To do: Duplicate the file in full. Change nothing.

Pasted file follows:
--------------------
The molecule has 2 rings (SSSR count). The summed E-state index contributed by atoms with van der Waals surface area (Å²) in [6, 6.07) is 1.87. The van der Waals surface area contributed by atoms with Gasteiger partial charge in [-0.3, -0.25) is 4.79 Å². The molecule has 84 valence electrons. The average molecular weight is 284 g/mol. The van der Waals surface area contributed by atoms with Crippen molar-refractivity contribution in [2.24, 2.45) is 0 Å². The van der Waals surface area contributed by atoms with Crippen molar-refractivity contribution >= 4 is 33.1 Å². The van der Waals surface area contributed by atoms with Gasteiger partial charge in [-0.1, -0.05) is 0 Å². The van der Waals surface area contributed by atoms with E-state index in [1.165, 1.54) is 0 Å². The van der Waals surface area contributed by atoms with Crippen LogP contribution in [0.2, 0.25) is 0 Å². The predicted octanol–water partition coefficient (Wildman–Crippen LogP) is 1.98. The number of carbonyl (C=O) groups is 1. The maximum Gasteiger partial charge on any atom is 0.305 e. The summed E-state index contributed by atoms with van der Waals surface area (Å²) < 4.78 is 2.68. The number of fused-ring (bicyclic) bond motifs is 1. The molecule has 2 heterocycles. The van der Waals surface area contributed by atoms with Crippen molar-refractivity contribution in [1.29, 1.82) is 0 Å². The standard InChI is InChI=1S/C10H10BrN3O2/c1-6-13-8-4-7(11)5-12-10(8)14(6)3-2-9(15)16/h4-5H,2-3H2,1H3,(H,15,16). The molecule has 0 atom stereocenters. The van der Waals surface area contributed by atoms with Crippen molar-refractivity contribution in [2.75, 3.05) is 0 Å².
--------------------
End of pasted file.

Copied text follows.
The molecule has 2 rings (SSSR count). The summed E-state index contributed by atoms with van der Waals surface area (Å²) in [6, 6.07) is 1.87. The van der Waals surface area contributed by atoms with Gasteiger partial charge in [-0.3, -0.25) is 4.79 Å². The molecule has 84 valence electrons. The average molecular weight is 284 g/mol. The van der Waals surface area contributed by atoms with Crippen molar-refractivity contribution in [2.24, 2.45) is 0 Å². The van der Waals surface area contributed by atoms with Crippen molar-refractivity contribution >= 4 is 33.1 Å². The van der Waals surface area contributed by atoms with Gasteiger partial charge in [-0.1, -0.05) is 0 Å². The van der Waals surface area contributed by atoms with E-state index in [1.165, 1.54) is 0 Å². The van der Waals surface area contributed by atoms with Crippen LogP contribution in [0.2, 0.25) is 0 Å². The predicted octanol–water partition coefficient (Wildman–Crippen LogP) is 1.98. The number of carbonyl (C=O) groups is 1. The maximum Gasteiger partial charge on any atom is 0.305 e. The summed E-state index contributed by atoms with van der Waals surface area (Å²) < 4.78 is 2.68. The number of fused-ring (bicyclic) bond motifs is 1. The molecule has 2 heterocycles. The van der Waals surface area contributed by atoms with Crippen molar-refractivity contribution in [1.29, 1.82) is 0 Å². The standard InChI is InChI=1S/C10H10BrN3O2/c1-6-13-8-4-7(11)5-12-10(8)14(6)3-2-9(15)16/h4-5H,2-3H2,1H3,(H,15,16). The molecule has 0 atom stereocenters. The van der Waals surface area contributed by atoms with Crippen molar-refractivity contribution in [2.75, 3.05) is 0 Å².